Much about Theresa May’s Brexit “strategy” concerns me. Why, for example, has there been no big speech in Prague, Amsterdam or Rome declaring her love for European civilisation in sweeping historical terms and setting out the strong cultural, economic and security ties she wants with the nations of Europe after Britain has broken free from Brussels? And where’s our ambitious economic growth plan that the EU, because of its dysfunctionality, could not emulate but which would encourage European states to want to remain plugged into our markets? And, sotto voce, where’s the illicitly encouraged think tank paper detailing our hard cop options if certain dogmatists in Brussels play silly beggars in negotiations? It would spell out swingeing cuts in corporation tax and other unneighbourly acts that, if forced, we could retaliate with.
The absence of a big picture rather than Mrs May’s quite sensible refusals to reveal her negotiating hand — even to Her Majesty — are what trouble me. Over the next nine months, a whole new European politics could be born, as the leaders of France, Italy, Spain and Germany face voters at the polls.
Some hardline anti-Europeans would like Angela Merkel punished for admitting a million Syrian refugees into Germany. They hope that the Alternative for Deutschland party overturns a political establishment that has enacted EU projects, like the euro and Greek bailouts, in contradiction of German voters’ consistent wishes. Because of its anti-immigrant policies AfD, at 15 per cent in the polls, is unlikely to be invited into government by parties representing the 85 per cent. More likely Mrs Merkel will continue as chancellor with much the same coalition as now and I welcome that.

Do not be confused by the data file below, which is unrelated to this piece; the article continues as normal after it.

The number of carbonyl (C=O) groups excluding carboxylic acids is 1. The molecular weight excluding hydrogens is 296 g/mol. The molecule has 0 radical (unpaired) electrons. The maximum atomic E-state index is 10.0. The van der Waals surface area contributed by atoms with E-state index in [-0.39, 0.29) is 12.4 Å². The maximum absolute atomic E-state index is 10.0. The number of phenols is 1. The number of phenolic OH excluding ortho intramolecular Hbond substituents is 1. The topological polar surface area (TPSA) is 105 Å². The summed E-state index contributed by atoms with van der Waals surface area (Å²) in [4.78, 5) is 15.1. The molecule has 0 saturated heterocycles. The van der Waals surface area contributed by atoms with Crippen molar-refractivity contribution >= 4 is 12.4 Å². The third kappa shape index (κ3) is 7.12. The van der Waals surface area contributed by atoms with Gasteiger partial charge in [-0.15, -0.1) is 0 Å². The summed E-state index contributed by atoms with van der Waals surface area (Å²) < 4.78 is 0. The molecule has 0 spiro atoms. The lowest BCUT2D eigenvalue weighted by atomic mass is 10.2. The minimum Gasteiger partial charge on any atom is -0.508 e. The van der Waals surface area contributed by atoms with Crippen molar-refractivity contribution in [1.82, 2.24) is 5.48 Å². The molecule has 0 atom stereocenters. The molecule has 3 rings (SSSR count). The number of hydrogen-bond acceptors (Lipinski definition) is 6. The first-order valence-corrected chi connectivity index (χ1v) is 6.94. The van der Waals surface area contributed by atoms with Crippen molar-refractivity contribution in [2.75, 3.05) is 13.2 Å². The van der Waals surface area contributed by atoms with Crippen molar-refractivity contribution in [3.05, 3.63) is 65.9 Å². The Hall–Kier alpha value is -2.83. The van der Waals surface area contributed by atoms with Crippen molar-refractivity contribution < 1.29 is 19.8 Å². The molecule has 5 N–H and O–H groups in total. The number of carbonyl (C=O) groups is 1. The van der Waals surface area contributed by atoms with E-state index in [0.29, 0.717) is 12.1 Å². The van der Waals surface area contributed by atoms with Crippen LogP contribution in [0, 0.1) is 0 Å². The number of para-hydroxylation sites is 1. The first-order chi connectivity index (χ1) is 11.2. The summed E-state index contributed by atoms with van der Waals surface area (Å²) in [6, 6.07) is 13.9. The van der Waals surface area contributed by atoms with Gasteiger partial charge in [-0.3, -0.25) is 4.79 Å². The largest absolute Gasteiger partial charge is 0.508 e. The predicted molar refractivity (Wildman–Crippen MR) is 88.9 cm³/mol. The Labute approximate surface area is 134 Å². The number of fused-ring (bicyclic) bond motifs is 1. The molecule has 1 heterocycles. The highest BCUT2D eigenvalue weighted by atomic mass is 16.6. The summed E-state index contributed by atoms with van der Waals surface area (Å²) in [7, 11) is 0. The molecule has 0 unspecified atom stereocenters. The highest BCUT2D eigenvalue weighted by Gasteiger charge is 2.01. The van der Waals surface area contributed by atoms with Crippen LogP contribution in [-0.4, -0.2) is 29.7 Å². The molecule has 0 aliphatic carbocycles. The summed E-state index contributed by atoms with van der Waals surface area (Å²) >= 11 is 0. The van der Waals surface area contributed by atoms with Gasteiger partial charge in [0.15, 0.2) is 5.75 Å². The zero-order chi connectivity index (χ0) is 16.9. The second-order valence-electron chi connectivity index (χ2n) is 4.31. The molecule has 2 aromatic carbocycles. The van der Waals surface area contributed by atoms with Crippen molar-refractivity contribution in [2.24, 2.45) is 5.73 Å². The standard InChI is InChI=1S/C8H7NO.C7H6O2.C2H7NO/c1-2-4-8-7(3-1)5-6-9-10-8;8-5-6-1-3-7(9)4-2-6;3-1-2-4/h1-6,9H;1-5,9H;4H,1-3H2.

Mrs Merkel may not give Mrs May all or much of what she wants — after all, she gave very little to David Cameron when he attempted his renegotiation. Brexit is, nonetheless, likely to be softer if electorally accountable leaders such as Mrs Merkel, who will feel the economic consequences of self-defeating trade restrictions with Britain, take the lead in negotiations.
The German chancellor is one of the few figures in continental politics with the status to dominate Jean-Claude Juncker and the EU’s other hardline integrationists. This Brexiteer hopes, nonetheless, that she is not washed away by the tide of populism that is set to be 2016’s gift to 2017.
Tim Montgomerie is a British political activist, blogger, and columnist and former comment editor for The Times.